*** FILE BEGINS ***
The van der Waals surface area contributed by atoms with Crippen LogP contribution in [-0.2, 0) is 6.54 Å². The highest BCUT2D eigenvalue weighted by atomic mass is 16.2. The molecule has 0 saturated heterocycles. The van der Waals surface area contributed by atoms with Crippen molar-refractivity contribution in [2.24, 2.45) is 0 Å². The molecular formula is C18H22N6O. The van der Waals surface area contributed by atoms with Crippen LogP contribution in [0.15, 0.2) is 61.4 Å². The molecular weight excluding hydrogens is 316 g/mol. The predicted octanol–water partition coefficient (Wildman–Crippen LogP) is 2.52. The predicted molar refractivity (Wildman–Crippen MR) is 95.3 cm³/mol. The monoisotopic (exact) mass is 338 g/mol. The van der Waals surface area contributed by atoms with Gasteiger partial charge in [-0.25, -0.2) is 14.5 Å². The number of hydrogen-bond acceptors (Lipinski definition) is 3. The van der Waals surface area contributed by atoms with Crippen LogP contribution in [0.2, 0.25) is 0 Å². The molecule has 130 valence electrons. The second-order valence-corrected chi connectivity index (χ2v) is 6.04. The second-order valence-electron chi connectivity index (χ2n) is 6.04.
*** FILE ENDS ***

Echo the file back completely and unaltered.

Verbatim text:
The van der Waals surface area contributed by atoms with Crippen LogP contribution in [-0.2, 0) is 6.54 Å². The highest BCUT2D eigenvalue weighted by atomic mass is 16.2. The molecule has 0 saturated heterocycles. The van der Waals surface area contributed by atoms with Crippen molar-refractivity contribution in [2.24, 2.45) is 0 Å². The molecular formula is C18H22N6O. The van der Waals surface area contributed by atoms with Crippen LogP contribution in [0.15, 0.2) is 61.4 Å². The molecular weight excluding hydrogens is 316 g/mol. The predicted octanol–water partition coefficient (Wildman–Crippen LogP) is 2.52. The predicted molar refractivity (Wildman–Crippen MR) is 95.3 cm³/mol. The monoisotopic (exact) mass is 338 g/mol. The van der Waals surface area contributed by atoms with Gasteiger partial charge in [-0.25, -0.2) is 14.5 Å². The number of hydrogen-bond acceptors (Lipinski definition) is 3. The van der Waals surface area contributed by atoms with Crippen LogP contribution in [0.2, 0.25) is 0 Å². The molecule has 130 valence electrons. The second-order valence-corrected chi connectivity index (χ2v) is 6.04. The second-order valence-electron chi connectivity index (χ2n) is 6.04.